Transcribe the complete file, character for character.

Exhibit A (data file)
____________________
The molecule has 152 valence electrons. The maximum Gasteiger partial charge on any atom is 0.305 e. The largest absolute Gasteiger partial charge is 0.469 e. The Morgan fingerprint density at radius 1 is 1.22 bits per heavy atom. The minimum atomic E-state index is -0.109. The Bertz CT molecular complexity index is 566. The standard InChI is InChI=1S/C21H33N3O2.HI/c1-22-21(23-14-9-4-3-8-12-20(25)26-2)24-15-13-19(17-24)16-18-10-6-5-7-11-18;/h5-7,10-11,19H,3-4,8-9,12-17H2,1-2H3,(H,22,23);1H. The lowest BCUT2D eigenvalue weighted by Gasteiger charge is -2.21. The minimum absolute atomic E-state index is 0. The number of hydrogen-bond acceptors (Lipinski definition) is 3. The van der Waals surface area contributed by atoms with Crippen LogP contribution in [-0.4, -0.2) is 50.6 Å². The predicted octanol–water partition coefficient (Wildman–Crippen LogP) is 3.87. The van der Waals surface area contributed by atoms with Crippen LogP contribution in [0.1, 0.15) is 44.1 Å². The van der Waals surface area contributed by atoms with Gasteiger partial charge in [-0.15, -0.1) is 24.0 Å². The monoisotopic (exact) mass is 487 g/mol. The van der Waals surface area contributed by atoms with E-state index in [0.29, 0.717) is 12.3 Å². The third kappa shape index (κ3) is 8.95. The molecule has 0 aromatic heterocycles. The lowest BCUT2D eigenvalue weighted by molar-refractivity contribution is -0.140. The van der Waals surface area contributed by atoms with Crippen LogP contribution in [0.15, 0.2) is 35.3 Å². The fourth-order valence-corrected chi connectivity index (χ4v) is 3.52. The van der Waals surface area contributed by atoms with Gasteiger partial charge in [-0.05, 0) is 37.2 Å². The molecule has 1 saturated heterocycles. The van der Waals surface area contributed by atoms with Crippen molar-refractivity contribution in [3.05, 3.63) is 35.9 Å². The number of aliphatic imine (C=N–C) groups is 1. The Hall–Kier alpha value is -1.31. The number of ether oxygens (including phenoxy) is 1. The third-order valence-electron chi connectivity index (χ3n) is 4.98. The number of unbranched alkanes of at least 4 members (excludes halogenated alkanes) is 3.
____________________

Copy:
The molecule has 152 valence electrons. The maximum Gasteiger partial charge on any atom is 0.305 e. The largest absolute Gasteiger partial charge is 0.469 e. The Morgan fingerprint density at radius 1 is 1.22 bits per heavy atom. The minimum atomic E-state index is -0.109. The Bertz CT molecular complexity index is 566. The standard InChI is InChI=1S/C21H33N3O2.HI/c1-22-21(23-14-9-4-3-8-12-20(25)26-2)24-15-13-19(17-24)16-18-10-6-5-7-11-18;/h5-7,10-11,19H,3-4,8-9,12-17H2,1-2H3,(H,22,23);1H. The lowest BCUT2D eigenvalue weighted by Gasteiger charge is -2.21. The minimum absolute atomic E-state index is 0. The number of hydrogen-bond acceptors (Lipinski definition) is 3. The van der Waals surface area contributed by atoms with Crippen LogP contribution in [-0.4, -0.2) is 50.6 Å². The predicted octanol–water partition coefficient (Wildman–Crippen LogP) is 3.87. The van der Waals surface area contributed by atoms with Crippen LogP contribution in [0.1, 0.15) is 44.1 Å². The van der Waals surface area contributed by atoms with Gasteiger partial charge in [-0.15, -0.1) is 24.0 Å². The monoisotopic (exact) mass is 487 g/mol. The van der Waals surface area contributed by atoms with E-state index in [0.29, 0.717) is 12.3 Å². The third kappa shape index (κ3) is 8.95. The molecule has 0 aromatic heterocycles. The lowest BCUT2D eigenvalue weighted by molar-refractivity contribution is -0.140. The van der Waals surface area contributed by atoms with Crippen LogP contribution in [0.15, 0.2) is 35.3 Å². The fourth-order valence-corrected chi connectivity index (χ4v) is 3.52. The van der Waals surface area contributed by atoms with Gasteiger partial charge in [-0.05, 0) is 37.2 Å². The molecule has 1 saturated heterocycles. The van der Waals surface area contributed by atoms with Crippen molar-refractivity contribution in [3.05, 3.63) is 35.9 Å². The number of aliphatic imine (C=N–C) groups is 1. The Hall–Kier alpha value is -1.31. The number of ether oxygens (including phenoxy) is 1. The third-order valence-electron chi connectivity index (χ3n) is 4.98. The number of unbranched alkanes of at least 4 members (excludes halogenated alkanes) is 3.